On May 24, 2024, in Thryv, Inc. v. NLRB, No. 23-60132,  (5th Cir. May 24, 2024), a unanimous three judge panel for the Fifth Circuit Court of Appeals vacated a National Labor Relations Board order finding that the Employer violated the Act when it laid off employees pursuant to the terms of a last best final offer while the parties were bargaining for a successor contract. However, the court declined to rule on whether the Board had authority to issue its new consequential damages remedy – a primary reason this case was being closely watched as it moved through the appeal process.   

What Happened

The parties’ CBA expired and after a year of bargaining, the Employer, an internet ad sales company, declared an impasse and implemented its last best final offer in September 2018. Notably, the NLRB’s General Counsel declined to prosecute the charge the union filed over the impasse declaration.  

Then, in the Summer of 2019, the Employer notified the Union that it needed to lay off some of its sales representatives in 30 days and that it would do so pursuant to its LBFO which included detailed terms for conducting layoffs including a right for the Union to meet and discuss the terms of the layoffs. The Union told the Employer it could not meet for another 21 days. But eventually the Employer and the Union held a series of meetings related to the layoffs. In those meetings, the Employer made clear it was planning to proceed with the layoffs under the procedures prescribed in the LBFO, which also happened to be the status quo, but also that it was open to any counterproposals. Little progress was made in the talks, the notice period expired, and the Employer proceeded with the layoffs following the terms of the LBFO.

NLRB Thryv Decision

In response to the layoffs, the Union filed unfair labor practice charges, and ultimately, the case came before the NLRB. The Board, in reversing the ALJ, found the Employer violated the NLRA by conducting the layoffs because the Employer was precluded from making unilateral changes of any kind while it was engaged in CBA negotiations with a union and because the parties’ impasse was broken when they resumed negotiations on a successor CBA. The Board ordered reinstatement and a new expanded make whole remedy for all the losses incurred as a direct or foreseeable result of the layoffs.

The NLRB opinion did not lay out an exhaustive list of the “direct and foreseeable pecuniary harms,” but suggested they could include the costs associated with job searching, incurring credit card debt while unemployed, out-of-pocket medical expenses due to loss of medical insurance, and other costs to make ends meet while unemployed. Since the Thryv opinion was issued in December 2022, this unprecedented expansion of the traditional make-whole labor law remedy has been one of the most debated issues of the Biden Board’s tenure.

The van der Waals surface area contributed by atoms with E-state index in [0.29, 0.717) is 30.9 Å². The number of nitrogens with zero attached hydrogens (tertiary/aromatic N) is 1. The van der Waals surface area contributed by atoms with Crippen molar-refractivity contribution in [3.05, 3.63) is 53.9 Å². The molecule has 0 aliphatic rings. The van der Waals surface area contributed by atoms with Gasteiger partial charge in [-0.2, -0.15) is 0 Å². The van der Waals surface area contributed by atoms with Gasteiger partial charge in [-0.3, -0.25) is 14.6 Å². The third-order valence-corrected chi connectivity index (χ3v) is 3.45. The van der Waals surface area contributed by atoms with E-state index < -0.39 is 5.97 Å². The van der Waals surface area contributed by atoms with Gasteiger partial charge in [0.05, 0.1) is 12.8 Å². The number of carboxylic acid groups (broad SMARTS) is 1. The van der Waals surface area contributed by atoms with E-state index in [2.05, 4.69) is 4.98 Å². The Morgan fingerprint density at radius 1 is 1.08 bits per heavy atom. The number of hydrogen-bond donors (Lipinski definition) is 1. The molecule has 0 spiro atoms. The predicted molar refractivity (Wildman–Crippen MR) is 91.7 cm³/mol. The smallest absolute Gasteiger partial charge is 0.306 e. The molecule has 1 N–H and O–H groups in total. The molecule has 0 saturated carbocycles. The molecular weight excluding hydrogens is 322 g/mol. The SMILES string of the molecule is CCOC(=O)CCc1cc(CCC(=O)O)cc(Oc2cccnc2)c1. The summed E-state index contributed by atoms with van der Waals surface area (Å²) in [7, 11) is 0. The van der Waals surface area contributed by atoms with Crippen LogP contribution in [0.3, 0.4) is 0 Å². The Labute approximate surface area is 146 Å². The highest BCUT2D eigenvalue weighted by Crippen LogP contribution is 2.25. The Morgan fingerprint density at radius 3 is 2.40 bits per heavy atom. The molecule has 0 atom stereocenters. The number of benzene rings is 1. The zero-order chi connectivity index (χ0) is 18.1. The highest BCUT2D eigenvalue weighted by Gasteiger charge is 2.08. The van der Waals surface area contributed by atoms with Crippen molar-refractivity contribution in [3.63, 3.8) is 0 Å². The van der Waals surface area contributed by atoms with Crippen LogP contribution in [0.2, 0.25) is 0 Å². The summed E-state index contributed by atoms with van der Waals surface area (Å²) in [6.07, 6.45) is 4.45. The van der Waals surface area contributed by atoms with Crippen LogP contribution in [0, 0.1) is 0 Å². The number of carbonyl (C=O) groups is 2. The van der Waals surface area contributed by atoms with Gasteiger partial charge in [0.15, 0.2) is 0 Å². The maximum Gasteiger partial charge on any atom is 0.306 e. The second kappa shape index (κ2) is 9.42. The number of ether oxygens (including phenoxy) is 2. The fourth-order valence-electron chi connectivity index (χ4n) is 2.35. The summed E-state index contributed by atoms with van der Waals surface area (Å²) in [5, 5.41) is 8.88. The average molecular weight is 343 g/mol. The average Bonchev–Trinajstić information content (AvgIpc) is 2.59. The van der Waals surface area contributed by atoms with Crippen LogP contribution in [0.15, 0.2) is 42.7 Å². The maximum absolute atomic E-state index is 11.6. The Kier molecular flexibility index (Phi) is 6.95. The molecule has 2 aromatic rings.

Fifth Circuit Addresses the Merits

The Employer sought review of the Board’s order in the Fifth Circuit Court of Appeals. The court said the Board was wrong about the Employer being precluded from making unilateral changes while bargaining. It held the Employer was privileged to conduct the layoffs without bargaining so long as it complied with the terms of its LBFO. The Court explained this was true even though the LBFO gave the Employer discretion when conducting layoffs because employers are permitted to implement management rights clauses at impasse, and that such clauses in fact privilege employers to take unilateral action on subjects like layoffs that would otherwise require bargaining.

The court also rejected the Board’s argument that impasse had broken prior to the layoffs. The Court explained that an impasse breaks when something happens to create a possibility of fruitful discussion and the Board showed no evidence of this. Rather, it merely asserted that the ALJ “found the parties . . . were in the process of negotiating a new collective-bargaining agreement when [the Employer] implemented the unilateral layoffs on September 20.”

No Ruling on Remedies

The court addressed only the merits of the appeal and did not rule on the Board’s authority to issue the remedies it sought. However, the court referred to the remedies as “draconian steps” and “a novel, consequential-damages-like labor law remedy,” suggesting some skepticism at the very least.

Nevertheless, practically speaking, a finding that the Board lacked authority to issue the remedies would have little effect because the NLRB follows a policy known as nonacquiescence – a commitment to act on its own interpretation of the federal labor laws, come what may from federal courts below the Supreme Court. So at least for now, it appears likely the Board will assess remedies according to the Thryv case, and it would have done so in future cases even if the appeals court had weighed in on the issue.